Monthly Archives: October 2016

Hopkins Student and Mentor Go the Extra Mile

Shawn in laboratoryShawn Abraham’s visual impairment doesn’t stop him from learning as much as he can. A junior at Eleanor Roosevelt High School in Greenbelt, MD, Abraham used his summer vacation to delve deeper into the world of science, technology, engineering and math (STEM).

Abraham, who is blind, completed over 200 hours of work at the Hopkins Extreme Materials Institute (HEMI) at Johns Hopkins University (JHU) as part of AEOP’s Research & Engineering Apprenticeship Program (REAP), a summer program that places talented high school students from groups historically under represented and underserved in STEM into research apprenticeships.

Abraham and his REAP mentor, JHU postdoctoral Fellow Kavan Hazeli, Ph.D., had the idea to study different resin composites to substitute what is currently used in tooth cavity fillings, as the current composite attracts bacteria and therefore requires patients to replace fillings. While this was a new field to Abraham, he welcomed the challenge with enthusiasm. Along the way, he discovered a new interest in mechanical engineering. He explained that the ability to study hands-on how different materials behave was particularly meaningful because it is applicable to a real-world challenge. “This experience has exposed me to so many different fields and types of projects in engineering,” said Abraham.

Abraham and Hazeli said creativity was key in their summer research. Over the course of six weeks, Hazeli came up with several creative ways to teach Abraham fundamental science and engineering principals by combining special kits and braille graphs. They wore gloves to feel different materials, and used the University of Maryland dental school laboratory for testing.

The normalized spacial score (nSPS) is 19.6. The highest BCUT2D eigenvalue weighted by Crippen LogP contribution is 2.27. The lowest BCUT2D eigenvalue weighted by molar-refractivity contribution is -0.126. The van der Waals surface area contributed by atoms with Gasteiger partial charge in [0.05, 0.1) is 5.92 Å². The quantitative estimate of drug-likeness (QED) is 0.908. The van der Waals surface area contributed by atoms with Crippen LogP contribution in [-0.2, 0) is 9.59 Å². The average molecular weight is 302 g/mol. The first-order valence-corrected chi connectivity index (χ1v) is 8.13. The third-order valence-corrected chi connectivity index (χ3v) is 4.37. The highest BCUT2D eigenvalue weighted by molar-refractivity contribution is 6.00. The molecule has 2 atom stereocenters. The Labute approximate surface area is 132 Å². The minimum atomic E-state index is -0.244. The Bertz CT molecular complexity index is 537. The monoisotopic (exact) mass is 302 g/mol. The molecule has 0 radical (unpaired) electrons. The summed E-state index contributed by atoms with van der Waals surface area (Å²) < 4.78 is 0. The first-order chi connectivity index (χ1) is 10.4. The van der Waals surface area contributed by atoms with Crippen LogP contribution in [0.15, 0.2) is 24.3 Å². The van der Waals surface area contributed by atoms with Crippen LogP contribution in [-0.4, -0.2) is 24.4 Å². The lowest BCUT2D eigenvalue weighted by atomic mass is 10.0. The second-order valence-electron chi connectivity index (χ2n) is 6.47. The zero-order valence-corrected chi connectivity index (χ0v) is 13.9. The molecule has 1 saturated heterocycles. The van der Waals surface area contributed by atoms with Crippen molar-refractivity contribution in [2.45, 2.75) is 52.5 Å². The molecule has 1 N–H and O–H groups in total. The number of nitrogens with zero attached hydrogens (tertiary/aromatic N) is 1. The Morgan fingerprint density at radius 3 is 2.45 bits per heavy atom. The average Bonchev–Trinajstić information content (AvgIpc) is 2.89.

Kavan and Shawn learning about atomic structure“I could only choose two applicants out of 44. Shawn’s statement of purpose clearly indicated a desire to learn,” said Hazeli. As a mechanical engineer, Hazeli believes it’s important to make himself available to whomever is passionate about STEM and research.

Before his experience at HEMI, Abraham, who is also on his school’s wrestling team, had some exposure to advanced science through his physics class, but shared that REAP taught him “so much more” and has played an important part in his desire to become an engineer.

Victor Nakano, Ph.D., HEMI executive program director, applauded both Abraham and Hazeli for their superb collaboration over the summer. “They each truly went the extra mile to make the most out of the apprenticeship.”

For more information about AEOP’s apprenticeship programs, go to www.usaeop.com/programs.

Meet Jonathan Gonzales, GEMS Near-Peer Mentor

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Jonathan Gonzalez, a junior studying mechanical engineering at Auburn University, has spent the past three summers mentoring students from grades 5-12 in STEM with Gains in the Education of Math and Science (GEMS), a STEM-enriching program offered through the Army Educational Outreach Program.

Most recently, as a Near-Peer Mentor (NPM) with GEMS, Gonzales taught students basic concepts of nano-technology. Working at the Fort Rucker, Ala. GEMS site, Gonzales and other NPMs incorporated examples of real-world careers into their projects and invited guest speakers to inspire and motivate students.

The majority of mentors that Gonzales worked with at Fort Rucker went to high school together, making their GEMS mentoring experience even more rewarding—for them and for the students they mentor. “At GEMS, it doesn’t feel like a job,” said Gonzales. “It’s great working with other mentors that share my interest and seeing the students become more passionate about STEM.”jonathan

When Gonzales isn’t busy with school work or GEMS, he’s enjoying his love of music. He is a member of Phi Mu Alpha Sinfonia Fraternity of America, a collegiate music fraternity that advances music through community outreach and concerts. Interestingly, he sees some similarity between this outreach and GEMS. In both, he is all about sharing his passion with the hope of inspiring and educating others.

Want to get involved with GEMS or any other AEOP program? Visit our program page: http://www.usaeop.com/programs/.